THE growing menace of gill netting has been illustrated by the discovery of a huge trap filled with dead specimen fish.
River Wye canoeist and angler Jet Moore was leading a group on a four-day Duke of Edinburgh Award Scheme trip when he spotted the illegal net near Bridge Sollers in Herefordshire.
Jet, from Llandyssul, Carmarthenshire, said: “The net was strung across the river tied to a tree on both banks.
“That short stretch is particularly full of trees and is fairly inaccessible although fishing is very popular generally in the area.
“It was sad to see so many large dead fish in the net. There must have been about 15, mainly barbel up to double-figures, of which two or three were still alive.
“I cut the live ones out and released them and they seemed to swim off allright. From the way one looked partially decomposed the net could have been there for a week.
“Sometimes its easier to see nets in the water from a boat than it is from the bank although I hadn’t noticed anything when we passed by three days previously.
“I cut the net from the tree on one side and called the Environment Agency who were very responsive. We had to leave but I gave my number so I could help direct them to the site if necessary.
“They also rang me back to make sure I knew it had been cleared. I have seen gill nets in rivers before but never on the Wye which I use regularly,” added the member of the Wales Canoe Board.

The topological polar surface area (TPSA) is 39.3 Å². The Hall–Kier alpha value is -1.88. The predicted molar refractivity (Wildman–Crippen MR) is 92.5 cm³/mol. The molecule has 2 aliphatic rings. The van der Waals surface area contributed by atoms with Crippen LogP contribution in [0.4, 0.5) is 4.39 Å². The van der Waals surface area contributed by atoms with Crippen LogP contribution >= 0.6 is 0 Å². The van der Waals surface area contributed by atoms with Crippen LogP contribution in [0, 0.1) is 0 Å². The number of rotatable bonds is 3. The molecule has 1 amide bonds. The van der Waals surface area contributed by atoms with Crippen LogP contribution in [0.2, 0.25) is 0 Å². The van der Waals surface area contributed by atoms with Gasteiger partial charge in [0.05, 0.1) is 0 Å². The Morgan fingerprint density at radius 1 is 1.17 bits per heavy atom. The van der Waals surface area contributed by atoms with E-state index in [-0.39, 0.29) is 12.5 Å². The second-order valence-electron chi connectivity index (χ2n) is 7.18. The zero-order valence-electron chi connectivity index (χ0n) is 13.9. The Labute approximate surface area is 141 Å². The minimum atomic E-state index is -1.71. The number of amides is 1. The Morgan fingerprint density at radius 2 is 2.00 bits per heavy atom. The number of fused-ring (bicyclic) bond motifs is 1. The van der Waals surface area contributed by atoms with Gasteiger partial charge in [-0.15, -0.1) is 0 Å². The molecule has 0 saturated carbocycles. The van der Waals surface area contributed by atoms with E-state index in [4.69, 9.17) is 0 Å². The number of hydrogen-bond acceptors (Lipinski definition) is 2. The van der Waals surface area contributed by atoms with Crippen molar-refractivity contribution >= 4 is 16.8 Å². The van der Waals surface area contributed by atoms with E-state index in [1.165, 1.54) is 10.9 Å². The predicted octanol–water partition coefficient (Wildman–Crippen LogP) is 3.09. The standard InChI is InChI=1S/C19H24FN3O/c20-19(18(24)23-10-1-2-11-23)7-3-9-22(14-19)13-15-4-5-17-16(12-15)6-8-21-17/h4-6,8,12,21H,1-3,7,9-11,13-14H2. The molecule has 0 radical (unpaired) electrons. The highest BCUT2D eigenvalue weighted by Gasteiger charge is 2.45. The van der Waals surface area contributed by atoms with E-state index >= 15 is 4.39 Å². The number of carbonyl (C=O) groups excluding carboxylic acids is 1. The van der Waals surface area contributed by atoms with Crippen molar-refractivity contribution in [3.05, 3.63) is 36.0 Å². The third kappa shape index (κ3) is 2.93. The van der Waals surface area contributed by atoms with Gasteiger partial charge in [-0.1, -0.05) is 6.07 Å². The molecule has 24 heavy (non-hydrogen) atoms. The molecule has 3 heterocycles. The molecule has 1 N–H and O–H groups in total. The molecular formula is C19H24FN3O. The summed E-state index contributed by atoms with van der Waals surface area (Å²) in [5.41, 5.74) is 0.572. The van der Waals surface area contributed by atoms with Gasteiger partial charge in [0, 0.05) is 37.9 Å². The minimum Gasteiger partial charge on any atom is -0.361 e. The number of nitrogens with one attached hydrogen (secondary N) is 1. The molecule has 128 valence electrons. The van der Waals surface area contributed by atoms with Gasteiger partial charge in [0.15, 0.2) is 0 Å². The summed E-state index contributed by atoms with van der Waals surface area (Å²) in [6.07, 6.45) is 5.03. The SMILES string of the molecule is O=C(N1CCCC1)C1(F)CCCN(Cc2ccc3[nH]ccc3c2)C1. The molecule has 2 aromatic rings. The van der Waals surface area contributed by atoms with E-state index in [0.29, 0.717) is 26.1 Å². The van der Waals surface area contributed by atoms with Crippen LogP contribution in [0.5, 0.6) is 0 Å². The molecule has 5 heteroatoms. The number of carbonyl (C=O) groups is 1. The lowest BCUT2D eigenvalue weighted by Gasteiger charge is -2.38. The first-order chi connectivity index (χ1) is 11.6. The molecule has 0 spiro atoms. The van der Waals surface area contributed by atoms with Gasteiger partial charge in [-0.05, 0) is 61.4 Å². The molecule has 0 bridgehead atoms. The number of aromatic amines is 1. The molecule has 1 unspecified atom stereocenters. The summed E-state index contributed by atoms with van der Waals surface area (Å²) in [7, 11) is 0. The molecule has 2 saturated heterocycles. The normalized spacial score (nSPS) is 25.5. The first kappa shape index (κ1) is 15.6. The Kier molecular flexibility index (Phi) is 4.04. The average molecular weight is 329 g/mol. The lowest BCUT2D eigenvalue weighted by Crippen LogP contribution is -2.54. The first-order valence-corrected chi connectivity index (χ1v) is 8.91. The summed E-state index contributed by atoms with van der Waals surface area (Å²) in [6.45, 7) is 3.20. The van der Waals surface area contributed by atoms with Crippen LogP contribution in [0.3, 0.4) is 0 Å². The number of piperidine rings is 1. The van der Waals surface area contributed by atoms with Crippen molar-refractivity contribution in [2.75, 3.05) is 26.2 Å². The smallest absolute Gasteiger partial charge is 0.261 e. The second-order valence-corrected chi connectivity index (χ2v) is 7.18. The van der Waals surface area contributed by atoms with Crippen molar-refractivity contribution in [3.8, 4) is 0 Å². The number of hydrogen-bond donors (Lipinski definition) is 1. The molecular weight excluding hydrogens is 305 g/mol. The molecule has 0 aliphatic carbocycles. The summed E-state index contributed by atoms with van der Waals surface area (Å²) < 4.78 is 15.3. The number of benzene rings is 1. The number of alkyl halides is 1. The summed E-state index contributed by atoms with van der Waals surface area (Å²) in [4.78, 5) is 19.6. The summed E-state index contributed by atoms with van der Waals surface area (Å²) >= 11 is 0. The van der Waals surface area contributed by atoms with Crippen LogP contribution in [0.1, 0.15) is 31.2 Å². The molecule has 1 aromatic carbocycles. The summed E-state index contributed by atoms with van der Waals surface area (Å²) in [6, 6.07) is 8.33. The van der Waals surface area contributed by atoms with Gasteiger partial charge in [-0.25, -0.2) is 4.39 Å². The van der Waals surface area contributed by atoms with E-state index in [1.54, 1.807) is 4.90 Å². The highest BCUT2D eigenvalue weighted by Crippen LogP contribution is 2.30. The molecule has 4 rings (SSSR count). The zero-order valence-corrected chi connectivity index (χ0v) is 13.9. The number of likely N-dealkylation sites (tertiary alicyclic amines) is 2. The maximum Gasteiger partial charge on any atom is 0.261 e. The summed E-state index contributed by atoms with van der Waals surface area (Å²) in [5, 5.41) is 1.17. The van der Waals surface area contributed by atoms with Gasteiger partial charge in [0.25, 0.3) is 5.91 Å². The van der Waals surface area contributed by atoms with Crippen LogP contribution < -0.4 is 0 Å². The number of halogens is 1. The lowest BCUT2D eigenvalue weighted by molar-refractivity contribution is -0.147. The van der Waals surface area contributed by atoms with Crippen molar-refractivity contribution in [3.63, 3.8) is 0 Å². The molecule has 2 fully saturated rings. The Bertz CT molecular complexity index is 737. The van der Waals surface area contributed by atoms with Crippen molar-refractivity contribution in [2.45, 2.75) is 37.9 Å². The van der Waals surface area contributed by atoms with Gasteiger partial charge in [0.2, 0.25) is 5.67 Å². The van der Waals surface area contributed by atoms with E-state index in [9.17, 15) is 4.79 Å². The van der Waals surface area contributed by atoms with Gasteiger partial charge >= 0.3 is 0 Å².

River Wye and nets taken seriously by EA
Dave Throup, area fisheries manager of the EA commented: “We had to launch an operation to remove a 30 metre illegal net on the River Wye in Herefordshire this afternoon.
“Sadly many fish were already dead including some very big barbel and a metre-long salmon. It was highly irresponsible thing to do and represents a danger to all wildlife as well as pets and canoeists,” he concluded.
An EA Press officer said: “Gill nets are illegal and pose a significant risk to fish and other wildlife. We take illegal fishing very seriously and anyone fishing illegally can expect to be prosecuted and face a substantial fine.
“Over the last 12 months we received 21 substantiated reports of illegal nets and the he offence is unauthorised fishing with a maximum fine of £50,000.
“We track criminals on an intelligence led basis using information gathered by ourselves, the police and other partners and reports from the public. We urge anyone to report illegal fishing to 0800 807060.”
Since the incident many stretches of the River Wye have closed to fishing by anglers due to disturbing low summer water levels.
If you fancy a crack at the river, we recommend you watch this video below with Mail columnist Steve Collett and a River Wye expert and guide, Adam Fisher.
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